How one Egyptian DJ started a podcast that reached over 450,000 listeners worldwide, spinning off a series of events and DJ courses, with plans for a record label in the pipelines.
The DJ scene today is inundated with newcomers who are essentially consumers, with the goal of taking what they can from the scene - the fast money, fame, and the DJ title (except then remove the title 'DJ' because that's not cool). It's rare to find those who actually give back, and Moste, 26, is a young veteran who giveth plenty, not just through his music, but also formulating the country's best DJ courses, as well as his record label 'Temple of Sound'. Inside his studio/record label headquarters in Dokki, where record sleeves of different underground releases cover the walls, Moste sits down with us to talk about how Temple Of Sound came to be, future plans for his musical career, and what he currently sees as detrimental to the local nightlife industry.
At only 14 years old, Moste was holding his first residency at Marimba in Maadi, where he played his first gig ever. Yet that didn't seem to quench his thirst for playing music. "I was playing hip hop at first; it's what we were all listening to at the time," Moste says, painting a picture of the scene when he began in 2002. "I moved on to playing house later on, but that didn't last long since I was getting married and decided to take a break." He came back to music after five years of marriage, listening to tech house, deep house, and techno. When you hear Moste go through one of his courses, shifting through these genres and effects, you get a sense of just how technically advanced his skills are in comparison to many of these new-fangled heroes that grace Cairo's decks on a daily basis.
"After I entered Student DJ, I noticed a gap in the market," he says. "With DJ sets constantly bombarding my social media newsfeed, I thought that a podcast catering to local listeners' needs in an organised format would work." Work it did – Temple Of Sound's online music series, TMPL Sessions, managed to reach 450,000 listeners worldwide on Soundcloud through 65 episodes, featuring some of the country's best local talents, alongside a couple of international underground acts - namely Sharam from Deep Dish, Ellie Peterson whose set was recorded live from Destino Ibiza, and Metodi Hristov.
You would think he'd stop there, revelling in the glory of TMPL Sessions and having built a name for himself. Instead, the podcast spun off an event series and a DJ school. Werk It, Moste's attempt at educating Egyptians on the art of DJing, "is a full DJ course that's been around for two years now, concerned with the marketing and branding aspects of becoming a DJ, along with the technical side of learning the craft," he explains. The course was attended by countless aspiring DJs, one of whom is Shafei – "I am very optimistic towards this kid's future as a DJ," Moste says of the young talent. "He has a lot of components that would poise him to succeed in this career."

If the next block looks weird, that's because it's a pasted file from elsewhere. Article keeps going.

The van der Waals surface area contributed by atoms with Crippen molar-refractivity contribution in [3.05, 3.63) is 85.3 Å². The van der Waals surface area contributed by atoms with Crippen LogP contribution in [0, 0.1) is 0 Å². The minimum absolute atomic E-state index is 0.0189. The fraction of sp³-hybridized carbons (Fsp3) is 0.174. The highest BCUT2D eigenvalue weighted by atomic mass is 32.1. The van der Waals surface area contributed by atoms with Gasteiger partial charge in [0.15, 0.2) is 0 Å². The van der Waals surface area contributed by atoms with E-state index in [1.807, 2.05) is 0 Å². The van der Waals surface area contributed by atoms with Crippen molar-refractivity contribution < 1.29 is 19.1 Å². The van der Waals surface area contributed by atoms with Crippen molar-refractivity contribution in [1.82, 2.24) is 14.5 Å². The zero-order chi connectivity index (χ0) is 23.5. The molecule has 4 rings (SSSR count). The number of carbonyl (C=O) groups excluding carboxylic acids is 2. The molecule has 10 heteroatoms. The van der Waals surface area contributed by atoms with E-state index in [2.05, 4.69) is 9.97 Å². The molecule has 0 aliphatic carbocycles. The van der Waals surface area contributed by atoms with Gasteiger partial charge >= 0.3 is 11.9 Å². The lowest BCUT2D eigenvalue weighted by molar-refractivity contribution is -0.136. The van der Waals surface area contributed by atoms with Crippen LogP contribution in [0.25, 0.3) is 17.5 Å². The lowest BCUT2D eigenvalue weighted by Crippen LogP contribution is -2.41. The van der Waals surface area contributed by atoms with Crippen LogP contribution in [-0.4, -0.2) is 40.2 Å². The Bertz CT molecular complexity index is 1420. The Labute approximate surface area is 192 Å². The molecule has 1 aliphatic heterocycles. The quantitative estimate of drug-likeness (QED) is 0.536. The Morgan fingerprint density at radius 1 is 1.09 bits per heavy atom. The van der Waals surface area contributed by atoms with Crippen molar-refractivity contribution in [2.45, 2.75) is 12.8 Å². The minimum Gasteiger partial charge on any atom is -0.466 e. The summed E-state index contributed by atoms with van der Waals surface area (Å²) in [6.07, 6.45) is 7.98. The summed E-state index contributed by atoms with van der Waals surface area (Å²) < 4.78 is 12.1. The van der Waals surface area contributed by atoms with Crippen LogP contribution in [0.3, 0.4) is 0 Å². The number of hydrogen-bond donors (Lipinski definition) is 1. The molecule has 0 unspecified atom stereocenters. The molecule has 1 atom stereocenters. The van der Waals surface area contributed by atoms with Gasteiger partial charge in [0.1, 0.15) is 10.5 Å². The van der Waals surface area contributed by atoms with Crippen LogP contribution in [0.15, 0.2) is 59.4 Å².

In parallel to his work discovering, teaching, and showcasing Egypt's electronic talents, Moste is also fixed on broadcasting live DJ sets from exotic locations around the country, something he believes has the potential to portray Egypt as a tourist friendly destination. Regardless of what the outcome may be, if these broadcasts go as smoothly as all of the other Temple Of Sound endeavours, we are sure it will be a blast to watch. Moste's Temple of Sound events are an extension of his musical views and his desire to elevate the music scene here in Egypt, something he has mixed feelings about. "I believe that brands like Nacelle came a long way with the scene compared to when they first started. I also believe that, although we've come a long way in the past five years, there is a lot of more room for improvement," he expresses. One of the main problems the scene needs to address is the drug infestation that has its grip on most of these local parties, where most attendees are "smashed out of their heads," in Moste's words. Adamant in his belief in the value of music, he tells us that people must be educated on the beauty of enjoying music without drugs, on music being a cultural resource not a soundtrack to a drug-induced euphoric moment. Parties being attacked by the media and labelled as shady affairs may someday hurt the scene as a whole if something does go wrong at a party cementing the media's current disposition. "I think the only way forward is to either educate or exclude the people that are not considering these events at their baseline, first and foremost as places to listen to music, not to get wasted," Moste concludes. "It's the only way forward."
In the pipelines, Moste has plans to start a record label under the same name. "We already have a couple of records that will be released shortly," he shares with us exclusively. "We're also potentially looking at several more planned for the launch." He insists he cannot reveal the artists who are being released, but he did mention that it includes some of TMPL Sessions' regulars, alongside several contributions that he produced himself.
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Photographed by Ahmed Najeeb.